Within weeks, thousands of people embroiled in the crisis had run out of food, money and used up quotas for maximum visits allowed to food banks. As a direct result of the actions of Concentrix, in 2016 there were mother’s and father’s in Britain who were literally unable to buy bread, electricity or school uniform. Childcare providers went unpaid as people effected could in some cases no longer afford to go to work. Job’s, tenancies and basic survival all now hung in the balance.
An unaccountable private firm had stripped financially vulnerable people of the ability to provide for their children’s basic needs; in the name of a payment by results incentives game.
In the wake of the crisis, The Concentrix Mum’s group set up a crisis support fund for food shopping. Across the length and breadth of Britain, mother’s were helping other mother’s to put food on the table for children, whilst the government and Concentrix did nothing.
Members of the group got the hashtag #Concentrixputtingfamiliesintopoverty onto Twitter. The story began to get picked up by Martin Lewis from Money Saving Expert, MP’s and the BBC’s Victoria Derbyshire programme.
On the morning of September 13th, The Victoria Derbyshire programme ultimately gave a damning expose of what was taking place.
The Work and Pensions Select Committee held earlier this month on October 13th, heard from claimants, HMRC and Concentrix.
The Committee heard that as the crisis began to escalate in the week beginning 15th August 2016, Concentrix were only able to answer 1% of calls. The staff based in Dublin simply were not enough to handle the volume of calls coming in, generated by the number of claims that Concentrix had opened up. The Committee also heard the following;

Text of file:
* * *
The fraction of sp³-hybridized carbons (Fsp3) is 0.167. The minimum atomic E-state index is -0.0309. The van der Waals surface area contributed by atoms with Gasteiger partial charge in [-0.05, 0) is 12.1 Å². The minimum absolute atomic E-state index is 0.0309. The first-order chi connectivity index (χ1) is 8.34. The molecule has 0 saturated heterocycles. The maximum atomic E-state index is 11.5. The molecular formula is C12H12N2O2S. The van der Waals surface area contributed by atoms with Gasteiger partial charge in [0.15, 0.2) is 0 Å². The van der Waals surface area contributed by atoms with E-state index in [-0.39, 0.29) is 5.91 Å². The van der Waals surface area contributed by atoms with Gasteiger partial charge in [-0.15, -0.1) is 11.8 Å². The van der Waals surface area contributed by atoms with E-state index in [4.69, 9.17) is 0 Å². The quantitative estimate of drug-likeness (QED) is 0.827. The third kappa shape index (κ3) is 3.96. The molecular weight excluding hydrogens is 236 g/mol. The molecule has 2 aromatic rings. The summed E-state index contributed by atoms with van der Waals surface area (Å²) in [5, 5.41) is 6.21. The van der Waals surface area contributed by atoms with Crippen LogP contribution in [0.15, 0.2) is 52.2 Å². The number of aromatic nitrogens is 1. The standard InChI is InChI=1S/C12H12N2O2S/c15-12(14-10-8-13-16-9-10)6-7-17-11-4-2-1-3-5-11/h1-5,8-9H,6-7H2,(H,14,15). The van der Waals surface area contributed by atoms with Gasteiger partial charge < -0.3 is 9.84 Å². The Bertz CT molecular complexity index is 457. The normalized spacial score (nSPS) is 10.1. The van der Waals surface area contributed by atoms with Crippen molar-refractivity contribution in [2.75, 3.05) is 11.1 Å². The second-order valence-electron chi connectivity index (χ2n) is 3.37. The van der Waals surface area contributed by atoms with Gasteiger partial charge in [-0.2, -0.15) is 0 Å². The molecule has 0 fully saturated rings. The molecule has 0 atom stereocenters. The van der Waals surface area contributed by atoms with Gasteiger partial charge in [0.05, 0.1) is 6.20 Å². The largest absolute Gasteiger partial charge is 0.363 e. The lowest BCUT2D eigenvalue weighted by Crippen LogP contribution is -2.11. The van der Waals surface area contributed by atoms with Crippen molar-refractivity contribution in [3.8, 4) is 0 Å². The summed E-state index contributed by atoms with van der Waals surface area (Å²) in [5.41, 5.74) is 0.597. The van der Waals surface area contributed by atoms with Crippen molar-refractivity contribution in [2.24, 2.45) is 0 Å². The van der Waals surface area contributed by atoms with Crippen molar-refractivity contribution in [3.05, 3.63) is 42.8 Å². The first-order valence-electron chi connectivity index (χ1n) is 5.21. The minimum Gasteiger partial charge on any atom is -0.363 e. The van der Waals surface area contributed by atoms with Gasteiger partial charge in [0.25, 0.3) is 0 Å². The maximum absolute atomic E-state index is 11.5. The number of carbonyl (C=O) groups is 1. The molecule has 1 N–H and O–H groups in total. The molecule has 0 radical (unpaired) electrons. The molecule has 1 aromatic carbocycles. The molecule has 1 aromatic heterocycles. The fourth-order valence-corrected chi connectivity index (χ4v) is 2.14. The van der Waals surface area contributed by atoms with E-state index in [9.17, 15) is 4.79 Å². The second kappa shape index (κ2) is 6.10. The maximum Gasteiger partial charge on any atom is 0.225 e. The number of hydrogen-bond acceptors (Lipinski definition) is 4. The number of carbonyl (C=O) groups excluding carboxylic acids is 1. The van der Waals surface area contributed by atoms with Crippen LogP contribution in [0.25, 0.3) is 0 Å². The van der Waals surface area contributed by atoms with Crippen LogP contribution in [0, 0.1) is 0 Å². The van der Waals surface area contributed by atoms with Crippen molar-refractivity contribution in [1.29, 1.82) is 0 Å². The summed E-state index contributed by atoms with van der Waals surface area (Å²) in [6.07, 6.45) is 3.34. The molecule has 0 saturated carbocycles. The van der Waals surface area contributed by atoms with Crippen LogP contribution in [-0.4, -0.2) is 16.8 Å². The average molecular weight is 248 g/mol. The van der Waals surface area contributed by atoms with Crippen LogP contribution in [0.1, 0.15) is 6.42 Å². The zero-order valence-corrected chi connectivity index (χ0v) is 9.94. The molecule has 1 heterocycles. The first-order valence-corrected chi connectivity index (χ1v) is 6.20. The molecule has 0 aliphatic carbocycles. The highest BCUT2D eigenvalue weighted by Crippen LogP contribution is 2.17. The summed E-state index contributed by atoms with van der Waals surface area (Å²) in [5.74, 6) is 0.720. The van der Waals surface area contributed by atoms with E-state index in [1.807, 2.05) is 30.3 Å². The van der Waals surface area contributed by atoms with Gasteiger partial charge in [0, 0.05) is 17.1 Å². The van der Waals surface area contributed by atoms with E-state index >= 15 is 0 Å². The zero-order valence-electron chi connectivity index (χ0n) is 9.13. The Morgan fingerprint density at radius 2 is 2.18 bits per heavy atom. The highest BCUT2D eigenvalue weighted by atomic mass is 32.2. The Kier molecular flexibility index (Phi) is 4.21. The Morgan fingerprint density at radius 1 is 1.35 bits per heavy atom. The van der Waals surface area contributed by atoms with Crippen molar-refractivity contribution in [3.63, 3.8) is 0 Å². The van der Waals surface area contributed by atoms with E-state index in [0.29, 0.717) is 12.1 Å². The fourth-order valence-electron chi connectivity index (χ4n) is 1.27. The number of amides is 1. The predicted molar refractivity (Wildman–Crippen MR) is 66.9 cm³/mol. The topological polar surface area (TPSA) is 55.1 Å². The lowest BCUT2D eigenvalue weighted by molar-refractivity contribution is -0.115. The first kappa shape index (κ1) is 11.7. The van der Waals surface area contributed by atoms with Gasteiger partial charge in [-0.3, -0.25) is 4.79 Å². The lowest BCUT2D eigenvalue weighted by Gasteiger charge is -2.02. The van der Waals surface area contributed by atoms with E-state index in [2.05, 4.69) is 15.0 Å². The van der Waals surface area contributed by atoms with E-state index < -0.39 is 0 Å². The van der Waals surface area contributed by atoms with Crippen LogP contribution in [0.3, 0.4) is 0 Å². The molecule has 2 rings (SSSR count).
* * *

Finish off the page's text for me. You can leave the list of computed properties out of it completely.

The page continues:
- In 73% of cases where people had all their money stopped, appeal decisions were made in favour of the claimant. Original decisions had therefore been flawed in many cases and driven families into unnecessary destitution
- HMRC officials repeatedly talked about the “process” and “procedures” passing blame back to Concentrix. This narrative presented as being removed from the human consequences of what had gone on.
- Refunds to those who had their benefits wrongly stopped were taking place in instalments over several months, resulting in escalating debts and subsequent incorrect decisions being made for Housing Benefit.
Labour MP Louise Haigh who has been outspoken in Parliament about the Concentrix scandal from the outset, has spoken again in Parliament highlighting the perverse structure of incentives that the company were working under.
Concentrix employees have claimed that far from acting as a rogue contractor, HMRC were behind Concentrix at every step of the way. The directives of how many staff Concentrix would need came directly from HMRC. Alarmingly, as little as five hundred staff were instructed to target over 2 million people, profiled as vulnerable.
I believe that the axe that was swiftly brought down on the Concentrix contract, represented an attempt by HMRC to abdicate any responsibility for the mess and suffering caused. Moreover, it also feels indicative of the Theresa May government wanting to politically distance themselves from the overtly mendacious attacks on low earners and “strivers” that became the trade mark of George Osbourne.
With the Brexit vote and public defiance of his message signalling the end of Osbourne’s career as Chancellor, the Tories could no longer tell themselves that Dickensian attacks on the working poor will not have consequences at the ballot box.
The revelations today further highlight the chaos, contradiction and disregard for human misery that the previous Tory government presided over.
Published by Natalie Fox